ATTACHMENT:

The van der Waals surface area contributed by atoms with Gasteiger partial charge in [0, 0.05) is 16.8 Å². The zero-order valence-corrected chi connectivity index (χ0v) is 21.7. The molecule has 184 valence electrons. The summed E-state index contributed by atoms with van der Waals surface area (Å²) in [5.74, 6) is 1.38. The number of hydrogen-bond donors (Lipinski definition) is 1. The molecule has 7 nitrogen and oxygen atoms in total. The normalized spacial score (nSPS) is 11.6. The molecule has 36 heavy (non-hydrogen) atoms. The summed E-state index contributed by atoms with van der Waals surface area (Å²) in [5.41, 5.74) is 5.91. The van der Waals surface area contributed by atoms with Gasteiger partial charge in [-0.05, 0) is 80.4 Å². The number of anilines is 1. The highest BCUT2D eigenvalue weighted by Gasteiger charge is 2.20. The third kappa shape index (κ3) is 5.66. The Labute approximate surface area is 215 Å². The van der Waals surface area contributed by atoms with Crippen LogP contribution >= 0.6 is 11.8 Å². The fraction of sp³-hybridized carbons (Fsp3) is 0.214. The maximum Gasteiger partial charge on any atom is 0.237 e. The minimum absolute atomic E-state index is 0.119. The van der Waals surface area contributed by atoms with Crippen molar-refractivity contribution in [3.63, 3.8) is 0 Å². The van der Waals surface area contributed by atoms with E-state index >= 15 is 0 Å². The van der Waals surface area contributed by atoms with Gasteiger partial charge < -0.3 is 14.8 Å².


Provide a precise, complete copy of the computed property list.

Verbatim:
The van der Waals surface area contributed by atoms with Gasteiger partial charge in [0, 0.05) is 16.8 Å². The zero-order valence-corrected chi connectivity index (χ0v) is 21.7. The molecule has 184 valence electrons. The summed E-state index contributed by atoms with van der Waals surface area (Å²) in [5.74, 6) is 1.38. The number of hydrogen-bond donors (Lipinski definition) is 1. The molecule has 7 nitrogen and oxygen atoms in total. The normalized spacial score (nSPS) is 11.6. The molecule has 36 heavy (non-hydrogen) atoms. The summed E-state index contributed by atoms with van der Waals surface area (Å²) in [5.41, 5.74) is 5.91. The van der Waals surface area contributed by atoms with Gasteiger partial charge in [-0.05, 0) is 80.4 Å². The number of anilines is 1. The highest BCUT2D eigenvalue weighted by Gasteiger charge is 2.20. The third kappa shape index (κ3) is 5.66. The Labute approximate surface area is 215 Å². The van der Waals surface area contributed by atoms with Crippen LogP contribution >= 0.6 is 11.8 Å². The fraction of sp³-hybridized carbons (Fsp3) is 0.214. The maximum Gasteiger partial charge on any atom is 0.237 e. The minimum absolute atomic E-state index is 0.119. The van der Waals surface area contributed by atoms with Crippen molar-refractivity contribution in [3.63, 3.8) is 0 Å². The van der Waals surface area contributed by atoms with E-state index >= 15 is 0 Å². The van der Waals surface area contributed by atoms with Gasteiger partial charge < -0.3 is 14.8 Å².